Time to Shine!
By Dave Koziol, Country Club of Fairfield, Fairfield, CT
To me, the fall is the best time of the year. I never realized how much I loved it until I spent five years living in Florida, long before becoming a golf course superintendent. Now that I manage a golf course for a living, it is even more special. My old boss used to say when referring to course conditions, “It’s not how you look in August, it’s how you look in September.” We’re all just trying to keep turf alive in August, and hopefully you see the beneficial results of the battle in the fall.
This fall has taken its time getting here, though. August 15th is usually the turning date as far as weather, but this year we’ve had continuing warm temperatures throughout September. Record breaking heat and lack of rain have extended the stressful growing season. Thankfully, the days are getting shorter - at least the sun is long gone by 9 pm.
With the lower temperatures and lower humidity that will eventually arrive comes the ability to achieve the conditions we strive to achieve all year but without the stress. Many clubs have club championships over Labor Day weekend and it’s great to be able to have the greens rolling faster and the fairways firm for one of the last big events of the summer, especially this year, after a number of courses suffered from winter damage. The early fall is the time to show off all of the difficult recovery work so many courses had to put in to get conditions back to normal.
Superintendents walk a fine line all summer pushing turf grass health to produce amazing playing conditions. Practices such as raising the height of cut, rolling and not mowing and even aerating using small solid tines can go a long way in helping the course through the high heat and humidity. A small mistake in the summer heat can take weeks to recover from. There are times throughout the summer when it becomes necessary to sacrifice perfect playing conditions for plant health. The margin of error is much wider in the fall. The cooler temperatures, especially at night, allow for recovery of any stress incurred during the day.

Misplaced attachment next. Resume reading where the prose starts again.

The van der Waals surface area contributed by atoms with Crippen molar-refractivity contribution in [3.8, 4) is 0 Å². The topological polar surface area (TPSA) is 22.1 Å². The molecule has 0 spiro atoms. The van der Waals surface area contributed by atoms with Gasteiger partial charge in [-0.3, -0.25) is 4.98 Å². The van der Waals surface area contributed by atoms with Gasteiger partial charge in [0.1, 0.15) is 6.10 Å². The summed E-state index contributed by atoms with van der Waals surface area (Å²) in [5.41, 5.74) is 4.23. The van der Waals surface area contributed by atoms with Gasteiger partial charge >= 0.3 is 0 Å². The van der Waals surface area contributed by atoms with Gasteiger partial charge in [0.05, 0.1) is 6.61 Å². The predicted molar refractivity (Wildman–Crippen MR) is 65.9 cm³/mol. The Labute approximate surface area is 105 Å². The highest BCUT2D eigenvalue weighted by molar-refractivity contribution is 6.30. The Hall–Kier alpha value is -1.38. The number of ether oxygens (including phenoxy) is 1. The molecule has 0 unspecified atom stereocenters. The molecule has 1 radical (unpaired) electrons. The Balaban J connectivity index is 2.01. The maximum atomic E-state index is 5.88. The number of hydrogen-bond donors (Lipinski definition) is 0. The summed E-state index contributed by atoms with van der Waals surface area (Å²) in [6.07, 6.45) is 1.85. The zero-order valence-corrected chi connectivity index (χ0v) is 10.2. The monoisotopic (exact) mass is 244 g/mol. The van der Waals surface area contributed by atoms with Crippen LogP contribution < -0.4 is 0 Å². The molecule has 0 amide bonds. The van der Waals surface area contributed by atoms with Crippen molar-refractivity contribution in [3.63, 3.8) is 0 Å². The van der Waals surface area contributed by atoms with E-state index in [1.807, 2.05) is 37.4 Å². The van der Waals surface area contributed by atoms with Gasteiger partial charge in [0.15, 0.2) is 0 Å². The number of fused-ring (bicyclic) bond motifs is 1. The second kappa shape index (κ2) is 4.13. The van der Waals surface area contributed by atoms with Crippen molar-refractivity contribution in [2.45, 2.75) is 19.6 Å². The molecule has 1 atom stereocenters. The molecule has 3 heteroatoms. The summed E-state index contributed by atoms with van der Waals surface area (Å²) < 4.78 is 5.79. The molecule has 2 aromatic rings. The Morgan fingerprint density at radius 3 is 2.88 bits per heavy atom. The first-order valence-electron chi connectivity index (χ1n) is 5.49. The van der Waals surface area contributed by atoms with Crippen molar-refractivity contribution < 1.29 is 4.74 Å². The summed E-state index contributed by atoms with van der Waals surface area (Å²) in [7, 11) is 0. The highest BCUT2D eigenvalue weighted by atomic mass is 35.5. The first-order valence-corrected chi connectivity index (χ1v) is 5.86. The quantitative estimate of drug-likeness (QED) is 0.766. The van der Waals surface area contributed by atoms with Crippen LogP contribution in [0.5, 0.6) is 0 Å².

I can’t think of many other jobs that are at the mercy of the weather as much as that of a golf course superintendent’s. Everyone watches the weather, but to a course superintendent, it governs what work will be done every single day. When the temperature is in the 90’s, it is survival mode; when it’s in the 70’s, it’s a completely different list of priorities.
All of this effects how a golf course plays. In the Northeast, you’ll find some of the best playing conditions of the year in September and October. It’s not that we don’t want to produce these conditions all season; it’s that we’ve worked all summer to keep everything alive and in the fall the grass will practically live on its own!
The work never ends, though. Fall brings a whole new list of things to do but with a much smaller staff. As the season wears on, there is everything from fall construction projects, aeration, and irrigation system winterization, to ordering all of the winter equipment parts and making sure the snow plows work, just to name a few. However, before all of that, it’s time for golfers to enjoy the course and the beautiful fall weather, the best time of the year.